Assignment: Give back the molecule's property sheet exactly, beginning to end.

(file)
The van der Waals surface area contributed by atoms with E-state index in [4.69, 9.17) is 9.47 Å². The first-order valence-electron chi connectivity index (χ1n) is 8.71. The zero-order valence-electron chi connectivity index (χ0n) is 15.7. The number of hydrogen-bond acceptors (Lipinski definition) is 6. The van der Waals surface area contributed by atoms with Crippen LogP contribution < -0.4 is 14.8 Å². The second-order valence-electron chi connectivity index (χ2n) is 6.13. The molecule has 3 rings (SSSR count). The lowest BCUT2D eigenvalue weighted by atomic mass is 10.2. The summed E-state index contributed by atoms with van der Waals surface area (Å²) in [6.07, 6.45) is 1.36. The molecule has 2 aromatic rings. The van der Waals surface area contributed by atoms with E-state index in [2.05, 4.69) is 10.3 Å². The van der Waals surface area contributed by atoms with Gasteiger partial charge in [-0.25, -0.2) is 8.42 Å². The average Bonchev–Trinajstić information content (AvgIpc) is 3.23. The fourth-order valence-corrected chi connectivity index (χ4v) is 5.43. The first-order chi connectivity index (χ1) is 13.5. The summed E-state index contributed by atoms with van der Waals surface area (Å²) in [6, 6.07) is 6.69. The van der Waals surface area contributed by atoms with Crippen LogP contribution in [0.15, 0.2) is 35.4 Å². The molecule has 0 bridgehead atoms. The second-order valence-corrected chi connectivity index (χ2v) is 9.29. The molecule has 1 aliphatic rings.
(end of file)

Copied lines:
The van der Waals surface area contributed by atoms with E-state index in [4.69, 9.17) is 9.47 Å². The first-order valence-electron chi connectivity index (χ1n) is 8.71. The zero-order valence-electron chi connectivity index (χ0n) is 15.7. The number of hydrogen-bond acceptors (Lipinski definition) is 6. The van der Waals surface area contributed by atoms with Crippen LogP contribution < -0.4 is 14.8 Å². The second-order valence-electron chi connectivity index (χ2n) is 6.13. The molecule has 3 rings (SSSR count). The lowest BCUT2D eigenvalue weighted by atomic mass is 10.2. The summed E-state index contributed by atoms with van der Waals surface area (Å²) in [6.07, 6.45) is 1.36. The molecule has 2 aromatic rings. The van der Waals surface area contributed by atoms with E-state index in [2.05, 4.69) is 10.3 Å². The van der Waals surface area contributed by atoms with Gasteiger partial charge in [-0.25, -0.2) is 8.42 Å². The average Bonchev–Trinajstić information content (AvgIpc) is 3.23. The fourth-order valence-corrected chi connectivity index (χ4v) is 5.43. The first-order chi connectivity index (χ1) is 13.5. The summed E-state index contributed by atoms with van der Waals surface area (Å²) in [6, 6.07) is 6.69. The van der Waals surface area contributed by atoms with Crippen LogP contribution in [0.15, 0.2) is 35.4 Å². The molecule has 0 bridgehead atoms. The second-order valence-corrected chi connectivity index (χ2v) is 9.29. The molecule has 1 aliphatic rings.